Neil Patel

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How to decide when to sell your startup? Whether planned from the beginning or not, most startups will end up in some form of exit, unless they fail first.

This is the pinnacle of the journey. While most entrepreneurs don’t realize it until well into their company, it is the exit that is really the thing that will often be remembered. It’s the barometer of the success of this venture.

Others, of course, have jumped on the trend of getting into startups for the purpose of a big exit. Some do it again and again.

Still, today there is so much disparity in valuations and how much companies sell for or go public at, and polar opposite outcomes of various exits.

As I share in my latest book, Selling Your Startup, it is certainly worth pondering when the best time to sell your startup is. These are some of the factors to consider, and indicators that might suggest the time is right.

When You Get An Offer To Buy Your Company

The most obvious time you may decide to sell your company is when you begin receiving inbound offers. Sometimes they will start coming in a lot sooner than you think, and well before you are ready and prepared to sell.

Unless you are the sole shareholder, then you have a responsibility to address these offers. However, that doesn’t mean you should just take the first bid you get.

Often this opening bid will get much higher if you hold out. Though being too greedy in the face of a great offer can prove to be equally foolish as selling out too fast.

Spin them up into the best offer you can get by soliciting competing bids. However, make sure you are paying attention to the paperwork.

In some cases, you may either be prohibited from or obliged to circulate your company for other offers. Don’t sign anything until you understand these clauses.

When Your Growth Has Peaked

Early-stage startups are expected to go really fast. Traction will be one of your main data points. Then you may pop again when you move into scale mode.

However, sooner or later, as companies get bigger, their rate of growth tends to slow down. If you want to know how to decide when to sell your startup, exiting before the slow down would be preferable.

That’s not the type of data that your startup investors want to see. It is usually their signal to get out and put the company in someone else’s hands.

Whether that is a different type of fund or corporation or the public. Any amateur individual investor can see that companies seem to go IPO or more recently be acquired in a SPAC deal when they have matured to this point.

There can be ways to extend your rate of growth if you need to carry the company through to another moment when the market for selling your company is better.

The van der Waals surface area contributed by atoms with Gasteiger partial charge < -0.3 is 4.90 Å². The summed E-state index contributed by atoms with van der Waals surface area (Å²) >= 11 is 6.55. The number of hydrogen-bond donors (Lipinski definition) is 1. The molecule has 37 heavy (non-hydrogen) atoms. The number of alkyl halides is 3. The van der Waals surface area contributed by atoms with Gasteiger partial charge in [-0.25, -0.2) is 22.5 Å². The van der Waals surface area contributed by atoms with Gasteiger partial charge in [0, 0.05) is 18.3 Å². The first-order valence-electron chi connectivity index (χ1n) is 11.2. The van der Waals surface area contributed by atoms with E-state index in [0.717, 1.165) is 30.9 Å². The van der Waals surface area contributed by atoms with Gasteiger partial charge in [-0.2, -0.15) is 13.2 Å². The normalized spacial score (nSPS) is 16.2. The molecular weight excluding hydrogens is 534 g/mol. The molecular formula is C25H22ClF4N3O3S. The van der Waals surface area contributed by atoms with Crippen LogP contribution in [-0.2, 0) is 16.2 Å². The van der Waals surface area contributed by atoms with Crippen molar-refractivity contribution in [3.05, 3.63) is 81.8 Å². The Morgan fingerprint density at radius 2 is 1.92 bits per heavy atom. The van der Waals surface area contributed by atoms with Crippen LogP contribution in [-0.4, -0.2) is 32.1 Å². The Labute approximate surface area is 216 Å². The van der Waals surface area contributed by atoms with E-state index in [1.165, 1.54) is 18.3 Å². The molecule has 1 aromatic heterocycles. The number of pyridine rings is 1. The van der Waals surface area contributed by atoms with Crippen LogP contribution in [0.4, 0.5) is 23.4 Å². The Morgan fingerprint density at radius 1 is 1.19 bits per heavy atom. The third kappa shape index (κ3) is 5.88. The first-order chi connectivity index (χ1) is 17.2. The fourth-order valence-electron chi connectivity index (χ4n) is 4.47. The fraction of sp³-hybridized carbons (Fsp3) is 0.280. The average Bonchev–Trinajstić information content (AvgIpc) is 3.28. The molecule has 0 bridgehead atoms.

If you want an acquisition memorandum template you can use for free the one I created below which has been used already by thousands of entrepreneurs to have their companies acquired for millions. With this template you will be able to show your startup in the best light, boost its value to potential acquirers and avoid kicking yourself later for not optimizing your exit. 

When The Market Has Peaked In This Cycle

Not only will your own company’s growth likely peak and slow at some point, but there are also other external factors. These facets affect the rate of growth of a business. Or at least potential acquirer’s perspective and outlook on growth ahead.

Each industry has its own cycle. You may still be a scrappy young Seed or Series A round startup. But if the industry has hit a seven-year peak, and may take a number of years to begin growing again, that can definitely impact when the ideal time is to exit your startup.

The national and foreign economies all go through their own cycles as well. So, will the M&A space. Make sure you are factoring these cycles into your timing too.

When The Shareholders Are Ready

If you have other shareholders, owners, and board members with voting rights, you may no longer have the control to accept or deny acquisition offers. You may not even have the right to an opinion about it.

In these cases, any reasonable inbound offers should go to the board first before you can comment, or indicate how you feel about it.

This is one of the reasons that entrepreneurs really need to invest in learning about fundraising and M&A early. Then be sure you are managing your investors well, and have them prepped and onboard for the right moment to sell.

Unfortunately, many boards have said no to great offers, and they have ended up selling at a loss later. Don’t be one of those stories. Knowing how to decide when to sell your startup is critical.

Before You Have To Fold

Even in a crisis, selling the company can be an option. This can be a stock or asset sale.

On the Dealmakers Podcast, there have been many examples of entrepreneurs whose startups didn’t pan out as planned. Yet, they were able to still sell their companies and achieve a positive exit.

Even if you are ready to throw in the towel, or think bankruptcy and just closing the doors is your only option, you should explore other potential exits. There could still be billions of dollars on the table.

When It Is The Best Thing For The Company

The right time to sell your startup really all comes down to when it is best for the company. This is actually the only factor that really matters. If it is the best thing for the company, then the board is legally obligated to vote for it. So, are you.

At some point, your startup may outgrow you. Its ongoing solvency and performance and ability to achieve the mission may be best in someone else’s hands.

When you arrive at that point, don’t be the one holding the company back.

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When It Is A Bad Time For Fundraising

If you’ve already raised outside money, sooner or later you will need another capital injection. If the private markets aren’t in a good place to raise, then raising from the public through an IPO, or selling to a larger company may be the best solution.